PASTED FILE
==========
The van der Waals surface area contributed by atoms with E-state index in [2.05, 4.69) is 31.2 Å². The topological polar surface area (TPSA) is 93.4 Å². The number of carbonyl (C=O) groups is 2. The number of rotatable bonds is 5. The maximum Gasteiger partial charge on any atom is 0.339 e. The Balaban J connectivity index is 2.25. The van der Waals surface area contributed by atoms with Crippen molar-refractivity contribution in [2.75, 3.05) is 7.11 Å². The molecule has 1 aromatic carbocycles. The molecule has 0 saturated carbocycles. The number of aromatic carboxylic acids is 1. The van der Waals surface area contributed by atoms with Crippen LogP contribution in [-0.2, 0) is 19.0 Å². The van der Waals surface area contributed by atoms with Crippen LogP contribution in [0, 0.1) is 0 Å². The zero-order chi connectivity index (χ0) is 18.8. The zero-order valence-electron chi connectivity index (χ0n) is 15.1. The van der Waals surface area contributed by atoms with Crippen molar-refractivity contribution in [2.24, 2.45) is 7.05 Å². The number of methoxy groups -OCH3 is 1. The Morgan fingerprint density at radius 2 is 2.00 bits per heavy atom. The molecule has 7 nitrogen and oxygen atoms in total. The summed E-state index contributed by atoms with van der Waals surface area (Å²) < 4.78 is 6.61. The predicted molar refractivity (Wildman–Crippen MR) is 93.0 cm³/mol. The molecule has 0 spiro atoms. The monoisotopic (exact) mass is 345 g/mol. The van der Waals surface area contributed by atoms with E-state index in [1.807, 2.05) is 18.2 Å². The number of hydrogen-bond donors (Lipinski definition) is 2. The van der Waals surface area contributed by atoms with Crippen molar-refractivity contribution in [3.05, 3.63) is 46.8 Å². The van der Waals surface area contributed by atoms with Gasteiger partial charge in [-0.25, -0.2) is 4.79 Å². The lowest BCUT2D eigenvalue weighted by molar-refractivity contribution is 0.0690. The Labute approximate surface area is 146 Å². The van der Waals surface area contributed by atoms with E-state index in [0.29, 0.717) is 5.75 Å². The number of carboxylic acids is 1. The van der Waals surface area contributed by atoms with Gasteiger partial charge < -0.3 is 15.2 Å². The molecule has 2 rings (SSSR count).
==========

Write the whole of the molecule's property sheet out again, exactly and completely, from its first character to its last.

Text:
The van der Waals surface area contributed by atoms with E-state index in [2.05, 4.69) is 31.2 Å². The topological polar surface area (TPSA) is 93.4 Å². The number of carbonyl (C=O) groups is 2. The number of rotatable bonds is 5. The maximum Gasteiger partial charge on any atom is 0.339 e. The Balaban J connectivity index is 2.25. The van der Waals surface area contributed by atoms with Crippen molar-refractivity contribution in [2.75, 3.05) is 7.11 Å². The molecule has 1 aromatic carbocycles. The molecule has 0 saturated carbocycles. The number of aromatic carboxylic acids is 1. The van der Waals surface area contributed by atoms with Crippen LogP contribution in [-0.2, 0) is 19.0 Å². The van der Waals surface area contributed by atoms with Crippen LogP contribution in [0, 0.1) is 0 Å². The zero-order chi connectivity index (χ0) is 18.8. The zero-order valence-electron chi connectivity index (χ0n) is 15.1. The van der Waals surface area contributed by atoms with Crippen molar-refractivity contribution in [2.24, 2.45) is 7.05 Å². The number of methoxy groups -OCH3 is 1. The Morgan fingerprint density at radius 2 is 2.00 bits per heavy atom. The molecule has 7 nitrogen and oxygen atoms in total. The summed E-state index contributed by atoms with van der Waals surface area (Å²) < 4.78 is 6.61. The predicted molar refractivity (Wildman–Crippen MR) is 93.0 cm³/mol. The molecule has 0 spiro atoms. The monoisotopic (exact) mass is 345 g/mol. The van der Waals surface area contributed by atoms with E-state index in [1.807, 2.05) is 18.2 Å². The number of hydrogen-bond donors (Lipinski definition) is 2. The van der Waals surface area contributed by atoms with Crippen molar-refractivity contribution in [3.05, 3.63) is 46.8 Å². The van der Waals surface area contributed by atoms with Gasteiger partial charge in [-0.25, -0.2) is 4.79 Å². The lowest BCUT2D eigenvalue weighted by molar-refractivity contribution is 0.0690. The Labute approximate surface area is 146 Å². The van der Waals surface area contributed by atoms with E-state index in [0.29, 0.717) is 5.75 Å². The number of carboxylic acids is 1. The van der Waals surface area contributed by atoms with Gasteiger partial charge < -0.3 is 15.2 Å². The molecule has 2 rings (SSSR count).